Forms and Documents Needed for a Family Immigrant Visa at a U.S. Consulate

A review of the paperwork an incoming family-based immigrant needs to file with the National Visa Center and then a local U.S. consulate in order to successfully receive an immigrant visa and U.S. lawful permanent residence.

The process of sponsoring an overseas family member for U.S. immigration begins with the U.S. citizen or lawful permanent resident filing paperwork. The immigrating family members must, however, step in at some point to prepare and submit various forms and documents of their own.

This article focuses on that part of the process—specifically, after the U.S. citizen or resident has filed a visa petition, on Form I-130, and U.S. Citizenship and Immigration Services (USCIS) has approved it. This USCIS approval is important, but doesn’t give the immigrant any immediate rights to U.S. entry. It’s up to the would-be immigrant to prove to the U.S. government that he or she can be approved for U.S. admission.

(Note: This article does not discuss the green-card application process for immigrants who are already lawfully in the U.S. and wish to apply for permanent residence without departing, using a procedure called “adjustment of status.”)

Forms and Fees Needed to Help Transfer Immigrant’s Case to U.S. Consulate

When the U.S. relative filled out the I-130 visa petition, the information there included the incoming immigrant’s address. That told the U.S. government which consulate would be most appropriate or convenient. An office known as the National Visa Center (NVC) will then take over, and be responsible for transferring the file to that consulate.

To prompt the NVC to act, the immigrant must visit the Consular Electronic Application Center (CEAC) and complete DS-261, Online Choice of Address and Agent. Choosing an “agent” means deciding to whom and how all the important notices from the U.S. government will be sent—to the immigrant or to the petitioner, via regular mail or email.

Next, the NVC will send the U.S. family member petitioner a bill for the Affidavit of Support review ($120 as of 2018) and send either the immigrant or agent a bill for the immigrant visa processing fee ($230 per immigrating family member—2018 figure).

Once the fees are paid, the immigrant must submit Form DS-260, the online immigrant visa application. This asks biographical questions, such as addresses where the immigrant has lived and worked, as well as questions to determine the immigrant’s admissibility to the United States. (See How to Fill in Online Form DS-260 for Consular Visa Processing.) The DS-260 can be submitted only online, in English. The immigrant will need to print out the confirmation page to bring to the visa interview.

After the NVC is satisfied with the various documents and fee payments, it will schedule an interview and transfer the visa file to the U.S. consulate. The immigrant will receive further instructions and a checklist on what else the NVC needs before the interview.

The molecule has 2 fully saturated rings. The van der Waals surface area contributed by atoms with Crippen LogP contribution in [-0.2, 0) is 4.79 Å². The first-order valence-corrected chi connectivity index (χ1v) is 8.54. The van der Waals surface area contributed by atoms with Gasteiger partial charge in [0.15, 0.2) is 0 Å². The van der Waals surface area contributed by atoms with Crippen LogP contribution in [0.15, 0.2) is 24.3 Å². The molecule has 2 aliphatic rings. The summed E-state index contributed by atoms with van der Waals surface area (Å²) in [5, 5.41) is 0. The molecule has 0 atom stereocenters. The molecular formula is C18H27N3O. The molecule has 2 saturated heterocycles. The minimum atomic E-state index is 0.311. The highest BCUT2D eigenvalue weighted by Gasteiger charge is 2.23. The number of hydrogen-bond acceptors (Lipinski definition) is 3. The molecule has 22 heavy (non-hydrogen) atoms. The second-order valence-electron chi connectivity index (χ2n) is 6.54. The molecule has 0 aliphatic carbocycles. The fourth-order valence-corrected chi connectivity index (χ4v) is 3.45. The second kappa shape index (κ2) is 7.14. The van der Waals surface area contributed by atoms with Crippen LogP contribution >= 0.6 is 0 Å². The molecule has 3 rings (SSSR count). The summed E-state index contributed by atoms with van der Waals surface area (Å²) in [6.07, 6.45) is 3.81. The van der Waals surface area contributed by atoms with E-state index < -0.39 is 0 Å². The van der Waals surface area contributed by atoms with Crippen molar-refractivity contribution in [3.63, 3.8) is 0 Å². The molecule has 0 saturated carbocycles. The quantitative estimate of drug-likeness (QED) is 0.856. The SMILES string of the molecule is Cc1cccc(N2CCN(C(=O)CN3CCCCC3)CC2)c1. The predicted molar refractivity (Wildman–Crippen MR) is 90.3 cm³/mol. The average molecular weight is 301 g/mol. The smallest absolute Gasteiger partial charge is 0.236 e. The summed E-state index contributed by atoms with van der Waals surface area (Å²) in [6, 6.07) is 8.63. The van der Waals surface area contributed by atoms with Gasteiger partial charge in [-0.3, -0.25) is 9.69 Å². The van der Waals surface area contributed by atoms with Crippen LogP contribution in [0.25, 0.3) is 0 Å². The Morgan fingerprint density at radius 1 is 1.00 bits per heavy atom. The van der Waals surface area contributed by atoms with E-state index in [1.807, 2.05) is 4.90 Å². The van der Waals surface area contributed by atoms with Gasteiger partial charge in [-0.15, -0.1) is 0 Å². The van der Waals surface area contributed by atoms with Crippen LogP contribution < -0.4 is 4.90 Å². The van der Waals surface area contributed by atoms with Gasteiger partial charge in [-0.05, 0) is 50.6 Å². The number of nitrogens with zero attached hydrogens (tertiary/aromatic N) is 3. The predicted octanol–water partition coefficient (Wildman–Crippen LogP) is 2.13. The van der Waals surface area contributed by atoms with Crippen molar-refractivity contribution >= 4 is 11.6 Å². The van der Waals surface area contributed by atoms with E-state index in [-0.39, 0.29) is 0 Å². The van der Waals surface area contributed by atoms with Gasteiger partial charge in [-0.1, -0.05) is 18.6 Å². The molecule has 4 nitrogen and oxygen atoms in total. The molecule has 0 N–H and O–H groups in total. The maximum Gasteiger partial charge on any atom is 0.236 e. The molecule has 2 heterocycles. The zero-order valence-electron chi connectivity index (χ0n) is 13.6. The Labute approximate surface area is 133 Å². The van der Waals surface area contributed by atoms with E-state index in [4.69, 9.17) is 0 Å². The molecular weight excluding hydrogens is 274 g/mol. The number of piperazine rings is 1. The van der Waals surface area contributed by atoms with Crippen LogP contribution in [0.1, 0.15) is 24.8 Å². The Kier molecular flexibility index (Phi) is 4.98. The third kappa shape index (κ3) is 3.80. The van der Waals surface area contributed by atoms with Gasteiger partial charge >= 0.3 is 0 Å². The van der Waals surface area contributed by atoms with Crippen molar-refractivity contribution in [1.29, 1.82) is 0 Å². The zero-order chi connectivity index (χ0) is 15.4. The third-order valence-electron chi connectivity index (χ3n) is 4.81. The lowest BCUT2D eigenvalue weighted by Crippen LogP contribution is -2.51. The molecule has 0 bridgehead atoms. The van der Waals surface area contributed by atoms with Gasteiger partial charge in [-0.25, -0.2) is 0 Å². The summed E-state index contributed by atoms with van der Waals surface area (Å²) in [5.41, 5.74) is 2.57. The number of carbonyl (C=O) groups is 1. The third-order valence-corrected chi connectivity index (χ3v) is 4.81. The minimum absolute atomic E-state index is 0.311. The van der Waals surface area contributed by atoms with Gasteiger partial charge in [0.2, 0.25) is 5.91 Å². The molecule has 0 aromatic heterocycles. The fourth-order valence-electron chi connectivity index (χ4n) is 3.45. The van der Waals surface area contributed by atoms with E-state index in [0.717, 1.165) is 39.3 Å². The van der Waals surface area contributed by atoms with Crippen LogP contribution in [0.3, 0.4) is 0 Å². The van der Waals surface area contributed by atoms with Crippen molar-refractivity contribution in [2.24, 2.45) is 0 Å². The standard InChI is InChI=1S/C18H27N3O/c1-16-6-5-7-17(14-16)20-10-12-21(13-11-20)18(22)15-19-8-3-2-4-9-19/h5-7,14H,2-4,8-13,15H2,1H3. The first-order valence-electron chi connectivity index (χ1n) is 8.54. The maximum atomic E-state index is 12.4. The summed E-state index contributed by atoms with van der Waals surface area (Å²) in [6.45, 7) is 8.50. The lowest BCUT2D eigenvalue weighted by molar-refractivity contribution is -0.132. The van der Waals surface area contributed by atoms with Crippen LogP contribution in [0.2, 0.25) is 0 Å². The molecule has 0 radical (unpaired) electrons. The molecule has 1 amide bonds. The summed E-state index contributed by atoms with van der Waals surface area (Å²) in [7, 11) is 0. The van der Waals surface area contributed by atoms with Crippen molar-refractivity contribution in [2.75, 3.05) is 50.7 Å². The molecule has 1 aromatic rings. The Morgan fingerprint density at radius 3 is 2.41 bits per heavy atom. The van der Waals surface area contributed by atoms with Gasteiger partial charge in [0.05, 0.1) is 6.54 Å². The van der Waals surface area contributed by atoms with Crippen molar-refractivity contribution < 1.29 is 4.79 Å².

Forms And Documents Needed Once Immigrant’s Case File Is at U.S. Consulate

Here’s a summary of what the immigrant will need to give to either the NVC or to the consulate in order to prepare for the visa interview:

  • Confirmation page for Form DS-260 (filed online).
  • Copies of current passports.
  • Birth certificates for everyone immigrating, with English translations if they are not in the language of the country in which the interview will be held.
  • Police clearance certificates for each immigrating person over age 16, from the country of nationality or current residence if the applicant has lived there for more than six months or been arrested there, and from any other country where the applicant lived for more than one year or been arrested.
  • Marriage certificate, death certificate, divorce or annulment decree—whichever shows the immigrant’s current marital status and history.
  • Any military records, including certified proof of military service and of honorable or dishonorable discharge.
  • Certified copy of court and prison records if any immigrant was convicted of a crime.
  • Affidavit of Support; either on Form I-864 or, if only one person is being sponsored and the petitioner can meet the sponsorship requirements based on his or her income alone, a shorter version called I-864EZ. If exempt from the affidavit of support requirement, the sponsor should instead fill out Form I-864W.
  • Financial documents to support Form I-864, including sponsor’s employment verification letter or other proof of income such as a “year-to-date” pay stub, latest U.S. income tax transcript and W‑2s (or the last three years’, if it will strengthen the case), and if the sponsor is relying on assets to meet the U.S. poverty guidelines, proof of assets, such as bank statements.

Forms and Documents Immigrant Must Bring to Visa Interview at U.S. Consulate

The final set of documents each family member who is immigrating will likely be required to prepare and bring to the interview at the U.S. consulate includes:

  • Two color photographs, passport style.
  • Current, original passports for everyone in family who is getting an immigrant visa (they must not expire earlier than six months after interview date).
  • Medical examination report. During the exam, each immigrant will undergo blood tests and X-rays.
  • U.S. income tax transcripts from immigrants who have worked in the U.S., as proof of having filed income tax returns for every year worked.
  • Visa fees, if not already paid, or a receipt showing the fees were paid online.

See The Day of Your Consular Interview for a U.S. Visa for what happens next.

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